3. I was a Pro se litigant in judge Driscoll's court room many years ago. My case is slowly collecting dust.

At the time that I was going to court I had a deep disdain for the judge. Now I feel sorry for him because he, like many other judges in the Family Court system, are ill equiped to handle Pro se litigants. Pro se litigants in Family Court represent a litle over 74% of the cases. Of these cases 86% are Pro se litigants going up against a lawyer. As a Pro se litigant it is like a caveman or Roman Leginary going into battle against a modern day solider. We are scared and unknowing how to ask.

In court judge Driscoll gave the impression of not understanding what I was experiencing. My impression was that I was expected to know how to act in court, to know the culture of the court. He did not understand what I was going through in trying to plead my case to him. I was up against a lawyer and at almost every turn I was shot down either by the lawyer or by the judge when I tried to present evidence or witnesses. The lawyer by my perception at the time had no problems doing either. As a result I was crucified and lost custody and visitation with my children.

As a Pro se litigant I was not accustomed to the culture of the court. I knew how to get justice when I had an issue with let’s say Wal Mart, Hannaford or any number of businesses. The industry I worked in deals with people trying to get their issues resolved. To me the courts would/ should be the same. I did study cases and talked with others before going to trial. Because I am not a lawyer working in law how was I to know the tricks used. Imagine as a consumer you go to a store because you bought an item that proved to be defective. When returning the item and asking for a refund you ask the wrong way. For instance you ask for a refund on the purchase price. But because you ask of a refund and not a store debit back to your credit card the request is denied. Bad analogy but I hope you understand.

In looking back I was not prepared to go up against a seasoned lawyer and doing so in an environment that is still foreign to me. I had no choice in the matter. How to talk and address the judge or the opposing lawyer. How to ask questions within this culture. Judge Driscoll, in looking back, did little to help me understand why for instance the motion I just presented made little or no sense. Or the argument I am trying to make.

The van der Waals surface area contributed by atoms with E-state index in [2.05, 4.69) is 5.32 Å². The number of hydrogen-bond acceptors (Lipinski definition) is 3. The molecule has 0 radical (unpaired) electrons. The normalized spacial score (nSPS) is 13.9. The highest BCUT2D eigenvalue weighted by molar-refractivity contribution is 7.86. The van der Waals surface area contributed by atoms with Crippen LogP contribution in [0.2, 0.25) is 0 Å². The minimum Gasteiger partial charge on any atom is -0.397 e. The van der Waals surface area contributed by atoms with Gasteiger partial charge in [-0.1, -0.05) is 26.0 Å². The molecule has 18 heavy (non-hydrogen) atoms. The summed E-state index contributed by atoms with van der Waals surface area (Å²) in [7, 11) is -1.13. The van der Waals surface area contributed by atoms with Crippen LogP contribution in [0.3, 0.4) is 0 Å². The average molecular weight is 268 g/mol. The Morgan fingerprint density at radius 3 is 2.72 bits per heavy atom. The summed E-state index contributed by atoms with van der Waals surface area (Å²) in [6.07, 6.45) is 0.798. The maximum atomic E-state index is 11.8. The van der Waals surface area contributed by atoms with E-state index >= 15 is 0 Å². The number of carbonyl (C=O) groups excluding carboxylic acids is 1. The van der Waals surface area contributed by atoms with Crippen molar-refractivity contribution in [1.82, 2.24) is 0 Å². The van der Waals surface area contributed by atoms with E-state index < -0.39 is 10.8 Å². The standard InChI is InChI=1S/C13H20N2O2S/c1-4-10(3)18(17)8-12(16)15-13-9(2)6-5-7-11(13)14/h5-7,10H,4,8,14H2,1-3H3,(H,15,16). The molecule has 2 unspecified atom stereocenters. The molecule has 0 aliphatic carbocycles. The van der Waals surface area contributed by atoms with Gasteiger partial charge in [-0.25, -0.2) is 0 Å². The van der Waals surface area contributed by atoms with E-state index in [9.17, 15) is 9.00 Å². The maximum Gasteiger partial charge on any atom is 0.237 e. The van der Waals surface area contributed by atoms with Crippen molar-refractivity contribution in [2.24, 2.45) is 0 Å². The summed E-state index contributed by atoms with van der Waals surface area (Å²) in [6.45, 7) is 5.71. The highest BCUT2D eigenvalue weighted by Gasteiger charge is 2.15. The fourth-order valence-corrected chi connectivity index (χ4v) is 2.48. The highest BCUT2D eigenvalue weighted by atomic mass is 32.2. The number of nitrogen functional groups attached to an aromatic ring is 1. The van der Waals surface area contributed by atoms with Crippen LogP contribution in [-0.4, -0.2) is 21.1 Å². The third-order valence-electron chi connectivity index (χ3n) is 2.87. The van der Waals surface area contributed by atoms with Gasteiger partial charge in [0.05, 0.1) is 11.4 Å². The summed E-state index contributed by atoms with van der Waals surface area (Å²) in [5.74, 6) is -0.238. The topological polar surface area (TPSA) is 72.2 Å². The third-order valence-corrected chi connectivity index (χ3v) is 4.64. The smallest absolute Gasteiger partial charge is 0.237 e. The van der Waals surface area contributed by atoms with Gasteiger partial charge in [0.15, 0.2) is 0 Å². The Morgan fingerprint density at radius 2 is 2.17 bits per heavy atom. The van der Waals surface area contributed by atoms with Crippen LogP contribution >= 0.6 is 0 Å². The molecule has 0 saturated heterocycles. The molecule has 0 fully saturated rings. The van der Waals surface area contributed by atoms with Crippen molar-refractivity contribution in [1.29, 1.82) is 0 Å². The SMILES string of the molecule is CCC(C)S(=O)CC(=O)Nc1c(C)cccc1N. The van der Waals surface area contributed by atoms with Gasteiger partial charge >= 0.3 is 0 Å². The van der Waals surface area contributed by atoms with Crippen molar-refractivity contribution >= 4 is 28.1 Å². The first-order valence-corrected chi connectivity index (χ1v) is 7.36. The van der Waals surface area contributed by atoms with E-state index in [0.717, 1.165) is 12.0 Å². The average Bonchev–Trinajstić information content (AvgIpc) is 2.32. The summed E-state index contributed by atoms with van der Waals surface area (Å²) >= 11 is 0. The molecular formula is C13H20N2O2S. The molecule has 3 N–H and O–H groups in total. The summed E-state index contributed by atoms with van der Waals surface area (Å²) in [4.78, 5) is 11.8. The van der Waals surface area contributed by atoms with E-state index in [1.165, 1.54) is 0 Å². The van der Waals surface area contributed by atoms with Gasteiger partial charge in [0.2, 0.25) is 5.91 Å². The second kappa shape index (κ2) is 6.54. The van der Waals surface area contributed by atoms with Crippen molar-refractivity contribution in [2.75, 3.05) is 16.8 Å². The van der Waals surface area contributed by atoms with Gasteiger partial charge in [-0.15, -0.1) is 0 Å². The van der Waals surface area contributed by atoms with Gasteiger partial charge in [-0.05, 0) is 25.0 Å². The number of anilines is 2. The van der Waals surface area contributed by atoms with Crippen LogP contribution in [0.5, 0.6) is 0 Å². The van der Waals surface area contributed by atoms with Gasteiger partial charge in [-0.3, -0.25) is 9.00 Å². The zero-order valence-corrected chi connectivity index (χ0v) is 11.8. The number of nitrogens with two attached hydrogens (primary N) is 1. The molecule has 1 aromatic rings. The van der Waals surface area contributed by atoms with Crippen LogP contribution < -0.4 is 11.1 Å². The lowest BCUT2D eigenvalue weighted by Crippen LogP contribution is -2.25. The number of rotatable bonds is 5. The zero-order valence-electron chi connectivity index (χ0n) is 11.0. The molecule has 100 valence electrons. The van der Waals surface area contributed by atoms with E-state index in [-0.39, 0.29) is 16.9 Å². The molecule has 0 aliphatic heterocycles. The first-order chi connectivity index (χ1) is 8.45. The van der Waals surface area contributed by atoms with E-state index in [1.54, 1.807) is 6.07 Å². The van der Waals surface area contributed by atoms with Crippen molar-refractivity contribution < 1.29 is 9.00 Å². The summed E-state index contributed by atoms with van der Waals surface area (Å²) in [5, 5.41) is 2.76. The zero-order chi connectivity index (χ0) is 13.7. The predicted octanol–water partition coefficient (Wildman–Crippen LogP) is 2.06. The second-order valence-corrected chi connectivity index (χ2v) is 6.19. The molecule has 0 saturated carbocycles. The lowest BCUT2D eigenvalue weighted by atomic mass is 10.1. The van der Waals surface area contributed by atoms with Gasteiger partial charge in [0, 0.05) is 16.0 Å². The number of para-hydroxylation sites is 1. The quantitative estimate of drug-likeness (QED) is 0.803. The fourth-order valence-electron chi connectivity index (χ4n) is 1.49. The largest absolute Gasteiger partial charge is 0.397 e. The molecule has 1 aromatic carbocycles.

I believe at the time judge Driscoll had little to no guidance for dealing with Pro se litigants. It is my understanding that this is still the same. How can one who is giving the appearance of being impartial and just (as no one can push their bias aside) be a judge in situations that they are ill equipped to handle? How can someone pass "fair" judgment in situations that involve Pro se litigants up against lawyers?

I am asking that judge Driscoll not be re-affirmed until there is a time when he has the skill set needed to deal with those situations involving Pro se litigants. Thank you for your time.

The Judicial Advisory Committee in their surveys to vet any judge almost exclusivly seeks and receives the opinions of lawyers. Those who work within the judicial industry. The human element is lost on the committee. The pain that parents and families go through is lost and unrecorded. We ask that you consider what these people have experienced.

Tomorrow February 2, 2017 you will hear from judges, lawyers and possibly other court officials. They will tell you how great this judge is and has been. How great his court is. Yet - you will be missing the stories of those who lived through his court process. MeGAL asks that you weigh what your vote means to those future cases. Will they be fair, will they be just, will they be in the publics best interest.

Thank you for your time

Paul Collins
Rockland, ME

Thursday, February 2, 2017

The Re-Appointment of the Honorable Daniel F. Driscoll

Dear Members of Maine's Judiciary Committee,